Career mapping: where to after school?

05 Jul 2023

Female high school student in school uniform lying on library floor looking at her laptop

Many students are uncertain about their next steps after Year 12.

But – as Phillip Williamson, one of the Head Teacher Careers for the NSW Government’s Educational Pathways Program, writes – it’s vital to go easy on yourself, self-reflect and do your research.

Here are Williamson's practical tips for starting your career journey. The most important thing, he advises, is to focus on your direction, not your destination.

Take your time

  • It’s OK not to know what you want to do. Don’t put pressure on yourself. With all the options available to you, sometimes decisions can be quite overwhelming. By removing the burden of expectation, you open yourself up to opportunities and possibilities that may present themselves.
  • Make sure you know who you are. Do an audit of your interests, skills, strengths, values and personality type. Websites such as myfuture are great at helping students (and adults) with the self-reflection process. Once you've done this, begin to look for careers and courses that are a good fit for you.
  • Be proactive. Research types of jobs and courses available, explore, attend tertiary open days and so on. While you do this, take note of how you feel. For example, if reading about a certain course excites you, you know that you are on the right track. By attending tertiary open days you can visit a site, check out the facilities and get a feel for what it would be like to study there.
  • Be open to possibilities. If you still don’t know exactly what you want to do at university, there is no shame in deferring courses, undertaking vocational training or employment, enrolling in tertiary preparation programs, or taking a gap year to give you time to explore your options instead of jumping straight in.

Take a career test

There is no such thing as a quick fix or silver bullet when it comes to career exploration. What is required is dedication, effort and genuine self-reflection.

One way of helping to ‘narrow the field’ when considering career options is undertaking vocational/career tests (there are many free tests available online). While they're useful tools, they do not tell you what job you will end up in, nor do they tell you what you're good at. Ultimately, the effectiveness of these tools comes down to one factor and one factor only – your individual input. Or to put it another way, what you put into it is what you will get out of it.

To get the most out of vocational/career tests:

  • Be in a positive mindset when completing the tests to ensure your choices are being made when you are at your most ‘open’ to new possibilities.
  • Ask for help if there is anything (eg instructions, terminology, questions) you don't understand.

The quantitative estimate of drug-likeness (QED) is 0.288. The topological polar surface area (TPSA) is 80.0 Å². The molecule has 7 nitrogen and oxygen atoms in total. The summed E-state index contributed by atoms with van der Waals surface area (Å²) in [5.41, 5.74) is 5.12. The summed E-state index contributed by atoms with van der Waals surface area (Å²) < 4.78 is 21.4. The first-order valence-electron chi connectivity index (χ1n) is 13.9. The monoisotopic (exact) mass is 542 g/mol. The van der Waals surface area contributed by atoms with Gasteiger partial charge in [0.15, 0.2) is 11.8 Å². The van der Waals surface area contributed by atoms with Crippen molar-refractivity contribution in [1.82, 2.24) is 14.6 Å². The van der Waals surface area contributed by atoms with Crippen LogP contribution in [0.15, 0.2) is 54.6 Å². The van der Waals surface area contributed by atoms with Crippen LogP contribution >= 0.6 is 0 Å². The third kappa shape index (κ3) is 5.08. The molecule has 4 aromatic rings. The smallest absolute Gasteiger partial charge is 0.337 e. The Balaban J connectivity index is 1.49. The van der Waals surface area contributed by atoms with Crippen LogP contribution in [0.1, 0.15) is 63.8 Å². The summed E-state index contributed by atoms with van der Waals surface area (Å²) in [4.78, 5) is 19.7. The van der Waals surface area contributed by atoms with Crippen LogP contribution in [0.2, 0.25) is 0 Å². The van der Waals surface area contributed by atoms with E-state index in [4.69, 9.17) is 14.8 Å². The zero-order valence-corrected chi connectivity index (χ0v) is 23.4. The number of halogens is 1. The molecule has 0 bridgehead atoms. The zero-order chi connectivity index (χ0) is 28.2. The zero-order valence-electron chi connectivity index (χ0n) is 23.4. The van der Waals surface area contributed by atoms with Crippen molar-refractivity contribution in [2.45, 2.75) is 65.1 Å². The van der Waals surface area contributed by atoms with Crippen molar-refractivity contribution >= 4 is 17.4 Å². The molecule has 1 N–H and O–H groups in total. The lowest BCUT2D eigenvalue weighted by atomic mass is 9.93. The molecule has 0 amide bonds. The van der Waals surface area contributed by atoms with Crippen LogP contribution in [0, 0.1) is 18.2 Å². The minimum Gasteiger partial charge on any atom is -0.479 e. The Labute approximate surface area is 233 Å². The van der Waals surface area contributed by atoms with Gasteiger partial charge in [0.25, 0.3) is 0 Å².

• Take your time working through the activities. It’s not a race; it’s about ensuring you are accurate and genuine in your responses.
  • Be honest with yourself. These activities are about you, not your parents or friends. Make sure you put what you want, not what you think others want you to.

What vocational/career tests do through rigorous questioning is assess your responses to specific categories such as interests, values, strengths, passions, skills, aptitudes, learning style and preferred work environments. Your responses to these fields are then matched to lists of suggested jobs to facilitate further exploration.

As it was explained to me many years ago, vocational/career tests are a lot like parachuting from a plane. The results won’t tell you the exact blade of grass you will land on, but it will at least tell you the field in which to aim for. In other words, the suggested jobs are exactly that – suggestions! They are the springboard from which to launch your exploration.

As you research each job, you will quickly decide what you like and what you don’t. You will also be led onto ‘related jobs’, where you could possibly find a job you had never heard of before that turns out to be the one you want to do.

Finally, no matter which path you choose to take, remember that your career is about the direction you take, not the destination.

Throughout your life, you will undertake many different jobs, follow many different pathways and undertake varied training at all levels of the education system. As we live life, we experience many different things that shape who we are. It is these experiences that will continue to change your direction and your future pathways. No singular test can predict all that!

Take action

These resources can help you start your reflection and planning.

  • Your school’s careers adviser – They are a wealth of knowledge and can help you work through career and course options.
  • Your Career – Access the School Leavers Information Kit and take a quiz to find study, training or job options that support your career goals.
  • Careers NSW – Explore industries and occupations and get support from a careers practitioner.
  • myfuture – Resources to explore career pathways and tools to develop self-knowledge to help with career decision-making.
  • Skillsroad – Take a career quiz, do a job-fit test, and browse hundreds of full-time, part-time, casual, and entry-level roles for positions Australia-wide.
  • VIA Institute on Character – Create a free character strength profile.
  • UAC Course Compass – Enter your Year 12 courses and your estimated ATAR, and Course Compass will display the top fields of study offered to past applicants with your academic profile. On UAC's website you can also search for uni courses, get details for upcoming uni open days, register for webinars and contact the team for advice.